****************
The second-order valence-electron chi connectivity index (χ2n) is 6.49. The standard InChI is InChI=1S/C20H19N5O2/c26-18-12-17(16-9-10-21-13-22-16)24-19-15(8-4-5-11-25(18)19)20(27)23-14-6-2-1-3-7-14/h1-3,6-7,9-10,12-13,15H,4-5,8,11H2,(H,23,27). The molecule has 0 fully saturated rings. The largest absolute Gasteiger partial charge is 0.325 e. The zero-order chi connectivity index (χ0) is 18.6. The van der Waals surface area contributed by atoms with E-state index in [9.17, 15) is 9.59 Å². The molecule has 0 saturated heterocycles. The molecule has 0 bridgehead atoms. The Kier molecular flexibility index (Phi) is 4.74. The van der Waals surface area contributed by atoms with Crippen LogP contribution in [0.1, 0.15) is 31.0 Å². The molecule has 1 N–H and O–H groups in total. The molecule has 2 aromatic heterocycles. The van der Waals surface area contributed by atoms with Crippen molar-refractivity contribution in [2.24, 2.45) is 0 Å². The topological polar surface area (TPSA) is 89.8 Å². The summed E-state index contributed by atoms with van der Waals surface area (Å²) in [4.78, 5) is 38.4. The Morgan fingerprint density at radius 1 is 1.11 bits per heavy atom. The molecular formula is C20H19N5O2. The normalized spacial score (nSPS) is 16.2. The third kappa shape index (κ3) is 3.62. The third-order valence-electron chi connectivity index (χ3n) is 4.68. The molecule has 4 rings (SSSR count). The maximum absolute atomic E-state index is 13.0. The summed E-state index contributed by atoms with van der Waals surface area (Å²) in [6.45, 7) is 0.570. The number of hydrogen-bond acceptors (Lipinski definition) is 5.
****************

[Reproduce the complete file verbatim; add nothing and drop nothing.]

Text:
The second-order valence-electron chi connectivity index (χ2n) is 6.49. The standard InChI is InChI=1S/C20H19N5O2/c26-18-12-17(16-9-10-21-13-22-16)24-19-15(8-4-5-11-25(18)19)20(27)23-14-6-2-1-3-7-14/h1-3,6-7,9-10,12-13,15H,4-5,8,11H2,(H,23,27). The molecule has 0 fully saturated rings. The largest absolute Gasteiger partial charge is 0.325 e. The zero-order chi connectivity index (χ0) is 18.6. The van der Waals surface area contributed by atoms with E-state index in [9.17, 15) is 9.59 Å². The molecule has 0 saturated heterocycles. The molecule has 0 bridgehead atoms. The Kier molecular flexibility index (Phi) is 4.74. The van der Waals surface area contributed by atoms with Crippen LogP contribution in [0.1, 0.15) is 31.0 Å². The molecule has 1 N–H and O–H groups in total. The molecule has 2 aromatic heterocycles. The van der Waals surface area contributed by atoms with Crippen molar-refractivity contribution in [2.24, 2.45) is 0 Å². The topological polar surface area (TPSA) is 89.8 Å². The summed E-state index contributed by atoms with van der Waals surface area (Å²) in [4.78, 5) is 38.4. The Morgan fingerprint density at radius 1 is 1.11 bits per heavy atom. The molecular formula is C20H19N5O2. The normalized spacial score (nSPS) is 16.2. The third kappa shape index (κ3) is 3.62. The third-order valence-electron chi connectivity index (χ3n) is 4.68. The molecule has 4 rings (SSSR count). The maximum absolute atomic E-state index is 13.0. The summed E-state index contributed by atoms with van der Waals surface area (Å²) in [6.45, 7) is 0.570. The number of hydrogen-bond acceptors (Lipinski definition) is 5.